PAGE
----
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PRESS PHOTO BY APRIL PETERSON Megan Noggle, Courtney Bortz and Alyssa Rice will perform in the color guard of the Tournament of Roses Parade broadcast live from Pasadena, Calif., Jan. 1, 2015. PRESS PHOTO BY APRIL PETERSON Megan Noggle, Courtney Bortz and Alyssa Rice will perform in the color guard of the Tournament of Roses Parade broadcast live from Pasadena, Calif., Jan. 1, 2015.

Tournament of Roses Parade

Wednesday, December 31, 2014 by APRIL PETERSON apeterson@tnonline.com in School

Three local students will perform in the New Year's Day event in Pasadena, Calif.

As near as she can figure out, Courtney Bortz found out her friend Megan Noggle had made it in before Noggle knew.

Bortz was checking email and saw her friend's acceptance letter along with her own.

"I called her mom and she was freaking out more than I was," Bortz recalled with a laugh, describing sharing the news.

Meanwhile, Alyssa Rice checked her email and knew as well.

The friends found out by email they passed auditions for the color guard for the Cavalcade of Bands Honor Band set to perform Jan. 1, 2015, in the Tournament of Roses Parade.

In other words, Rice and Noggle, seniors at Emmaus High School, and Bortz, a 2014 EHS graduate now at Millersville University, were going to California.

Rice had not heard of the Rose Parade before learning of her honor. Noggle has watched the parade on New Year's Day if nothing else is going on, she said. Bortz, who describes her family as "into bands," usually watches the annual event.

"My mom loves it," Bortz said of the parade.

The trio will join 27 other members of the color guard, along with the marching band and numerous other flower bedecked floats, marching bands and equestrian performers, among others, on the five and one-half mile route of the Tournament of Roses Parade. The parade, celebrating its 126th year, is the official prelude to the Rose Bowl football game.

Performing in the guard has meant extra practices, including weekends, for Rice, Noggle and Bortz, in addition to school work and other commitments and family obligations.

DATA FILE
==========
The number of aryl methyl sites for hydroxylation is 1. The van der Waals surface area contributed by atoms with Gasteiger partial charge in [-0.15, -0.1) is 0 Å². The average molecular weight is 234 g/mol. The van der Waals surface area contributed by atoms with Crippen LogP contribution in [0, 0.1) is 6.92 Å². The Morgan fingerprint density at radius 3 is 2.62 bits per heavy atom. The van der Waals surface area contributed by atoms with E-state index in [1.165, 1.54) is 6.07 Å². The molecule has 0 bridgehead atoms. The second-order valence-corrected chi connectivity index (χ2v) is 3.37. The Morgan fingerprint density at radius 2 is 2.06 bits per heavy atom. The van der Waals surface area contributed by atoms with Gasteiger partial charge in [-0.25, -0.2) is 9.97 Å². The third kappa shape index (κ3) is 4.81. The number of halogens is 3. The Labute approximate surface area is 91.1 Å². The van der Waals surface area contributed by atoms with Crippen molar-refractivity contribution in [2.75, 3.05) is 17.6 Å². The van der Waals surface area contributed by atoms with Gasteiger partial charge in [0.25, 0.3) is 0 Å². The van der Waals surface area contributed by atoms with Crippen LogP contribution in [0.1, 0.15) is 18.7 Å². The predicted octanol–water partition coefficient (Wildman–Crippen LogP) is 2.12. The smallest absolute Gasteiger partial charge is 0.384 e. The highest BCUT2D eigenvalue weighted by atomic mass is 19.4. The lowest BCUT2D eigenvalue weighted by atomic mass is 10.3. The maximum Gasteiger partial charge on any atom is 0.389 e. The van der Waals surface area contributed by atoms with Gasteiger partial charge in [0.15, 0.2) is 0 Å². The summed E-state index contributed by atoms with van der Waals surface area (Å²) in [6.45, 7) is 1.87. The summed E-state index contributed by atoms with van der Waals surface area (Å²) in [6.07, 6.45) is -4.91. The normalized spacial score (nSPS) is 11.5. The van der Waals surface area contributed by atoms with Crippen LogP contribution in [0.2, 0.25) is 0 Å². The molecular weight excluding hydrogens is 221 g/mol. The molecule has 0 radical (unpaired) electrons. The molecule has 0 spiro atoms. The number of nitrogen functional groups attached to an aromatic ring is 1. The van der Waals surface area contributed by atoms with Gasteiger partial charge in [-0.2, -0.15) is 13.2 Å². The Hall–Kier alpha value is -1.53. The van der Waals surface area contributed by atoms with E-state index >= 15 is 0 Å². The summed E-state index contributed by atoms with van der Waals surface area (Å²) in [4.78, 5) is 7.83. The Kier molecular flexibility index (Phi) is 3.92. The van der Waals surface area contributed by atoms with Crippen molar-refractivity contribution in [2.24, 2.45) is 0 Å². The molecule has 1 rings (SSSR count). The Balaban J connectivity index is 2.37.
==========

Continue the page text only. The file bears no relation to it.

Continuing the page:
All three of the young women are veteran color guard performers. Rice, who also has studied dance for 16 years, joined color guard at the suggestion of her mother and has been in color guard throughout high school. Noggle joined color guard in middle school, tried out for the high school squad and has participated throughout her high school career. Bortz was reluctant at first to join color guard because her sister was in the color guard at EHS.

"It's kind of my sister's thing," Bortz said, but she found she enjoyed it and stayed with it.

The color guard will carry and perform with silk flags in the Tournament of Roses Parade. The color guard, including Bortz, Noggle and Rice, also will dance in a field show as part of the festivities surrounding the event.

Parents and siblings of Rice, Bortz and Noggle are making the trip as well. Other family members and friends will watch the parade on television.

The parade uniforms left by truck several days before the flight from Philadelphia took the trio to California. Rice planned to load her e-reader with books for the six-hour flight out. Coloring books also are packed to help pass the time in the air.

Each color guard member will wear a mask as part of the uniform. Moreover, roses likely will accent the uniforms.

"My allergies are going to be horrible," Noggle said.

Based in Harrisburg, Cavalcade of Bands Association, Inc., described on its website as a non-profit organization with a membership of 100 schools, includes students from schools in Pennsylvania, New Jersey, Delaware, Maryland, Virginia and New York.